The Beat Goes On...


By Steve Barton

If you're looking to hear some Chopin, your best bet nowadays is to ride an elevator, arrive early to a dentist's appointment, or call your insurance agency.The entertainment industry has forced classical music from concert halls and relegated it to the most mundane parts of our lives.

Meanwhile, today's hyper commercial- ized "music" consistently rakes in big bucks. Regular tickets to David Guetta's concerts cost exactly 14 times the price of a student ticket to the now-defunct Syracuse Sympho- ny Orchestra, which played its final note last April due to funding cuts. Syracuseans hop- ing to enjoy the brilliant work of Tchaikovsky in the foreseeable future are out of luck.

Stephen Meyer, associate professor of music history, explains that "musicians like Beethoven and Mozart weren't so different from the pop stars of today" in trying to please a widespread audience. But "the ad- vent of recorded, commercialized music has shrunk the market for their masterpieces." It wouldn't be so bad if modern artists didn't owe so much of their success to the techniques of classical composers. Have you ever heard composer Johann Pachel- bel's "Canon in D?" Indeed you have. Its chord progression has inspired countless songs like"Basket Case" by Green Day, "With or Without You" by U2, and "Let It Be" by The Beatles. When seniors walk onstage in two months to receive their diplomas and that stupid "Graduation (Friends Forever)" song by Vitamin C pops into their heads, they can thank Pachelbel.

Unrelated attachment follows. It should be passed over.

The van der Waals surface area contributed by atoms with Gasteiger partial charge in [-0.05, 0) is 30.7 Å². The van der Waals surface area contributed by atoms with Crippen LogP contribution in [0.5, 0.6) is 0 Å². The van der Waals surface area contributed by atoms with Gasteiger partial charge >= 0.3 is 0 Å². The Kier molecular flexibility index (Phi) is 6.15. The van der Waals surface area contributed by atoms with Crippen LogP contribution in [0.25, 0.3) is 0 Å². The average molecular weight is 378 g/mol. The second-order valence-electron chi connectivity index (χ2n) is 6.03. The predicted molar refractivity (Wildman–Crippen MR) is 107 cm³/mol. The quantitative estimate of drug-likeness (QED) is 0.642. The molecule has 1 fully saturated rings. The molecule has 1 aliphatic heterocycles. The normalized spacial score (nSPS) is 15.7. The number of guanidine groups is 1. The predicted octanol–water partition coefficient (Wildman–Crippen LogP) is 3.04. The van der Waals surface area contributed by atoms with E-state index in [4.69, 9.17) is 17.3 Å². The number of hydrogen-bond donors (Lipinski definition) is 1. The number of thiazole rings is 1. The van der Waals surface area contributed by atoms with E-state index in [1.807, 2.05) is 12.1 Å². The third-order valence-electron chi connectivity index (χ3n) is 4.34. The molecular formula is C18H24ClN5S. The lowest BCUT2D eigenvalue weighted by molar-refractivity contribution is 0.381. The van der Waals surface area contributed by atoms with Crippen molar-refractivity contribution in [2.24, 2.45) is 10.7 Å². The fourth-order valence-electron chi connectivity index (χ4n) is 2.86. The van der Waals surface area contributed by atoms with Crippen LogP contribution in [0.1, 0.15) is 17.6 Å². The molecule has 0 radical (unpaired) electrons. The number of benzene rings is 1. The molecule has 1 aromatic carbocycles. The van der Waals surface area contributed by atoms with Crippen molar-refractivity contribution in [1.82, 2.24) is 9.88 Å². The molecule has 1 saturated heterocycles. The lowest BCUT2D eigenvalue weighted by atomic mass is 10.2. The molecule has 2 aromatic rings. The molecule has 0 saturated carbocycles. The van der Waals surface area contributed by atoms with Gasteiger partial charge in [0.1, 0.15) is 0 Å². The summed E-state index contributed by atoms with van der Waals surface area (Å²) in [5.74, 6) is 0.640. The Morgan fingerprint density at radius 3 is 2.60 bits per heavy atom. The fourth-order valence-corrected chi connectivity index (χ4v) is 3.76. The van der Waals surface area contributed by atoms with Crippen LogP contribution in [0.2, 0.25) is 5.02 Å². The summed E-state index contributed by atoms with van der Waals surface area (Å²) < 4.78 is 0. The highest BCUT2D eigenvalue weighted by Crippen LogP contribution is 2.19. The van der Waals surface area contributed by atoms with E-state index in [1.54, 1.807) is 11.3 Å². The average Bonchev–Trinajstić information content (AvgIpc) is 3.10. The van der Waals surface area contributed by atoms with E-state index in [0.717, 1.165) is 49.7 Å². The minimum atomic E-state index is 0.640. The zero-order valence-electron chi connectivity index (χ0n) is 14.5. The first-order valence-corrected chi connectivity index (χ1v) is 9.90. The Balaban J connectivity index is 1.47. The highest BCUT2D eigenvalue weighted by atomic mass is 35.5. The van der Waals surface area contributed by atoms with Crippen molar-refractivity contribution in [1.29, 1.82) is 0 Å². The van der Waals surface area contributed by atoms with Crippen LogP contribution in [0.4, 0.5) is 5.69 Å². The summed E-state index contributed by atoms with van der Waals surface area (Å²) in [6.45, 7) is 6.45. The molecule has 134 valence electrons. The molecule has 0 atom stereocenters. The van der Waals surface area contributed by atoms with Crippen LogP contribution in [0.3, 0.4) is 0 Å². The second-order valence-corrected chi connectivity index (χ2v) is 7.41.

And if they graduate summa cum laude, they ought to thank him twice.Though it's not entirely proven, academics have been relentlessly researching the "Mozart Effect," the notion that exposure to classical music may improve reasoning skills.

Classical music offers a chance to experi- ence an art form all on its own. A sonata or opera challenges its audience, offering the pleasures of counterpoint, letimotif, and dissonance as a reward for the listener's careful attention. "Sexy and I Know It," on the other hand, merely challenges its audi- ence to last three minutes and 19 seconds without suffering a cerebral aneurysm.

This under-appreciated genre offers a creative and stimulating style that deserves another listen from our generation.The next time those silver elevator doors part just as Bach's "Toccata and Fugue in D Minor" reaches its crescendo, don't be too ashamed to stay on until the fifth floor.

The EditorsComment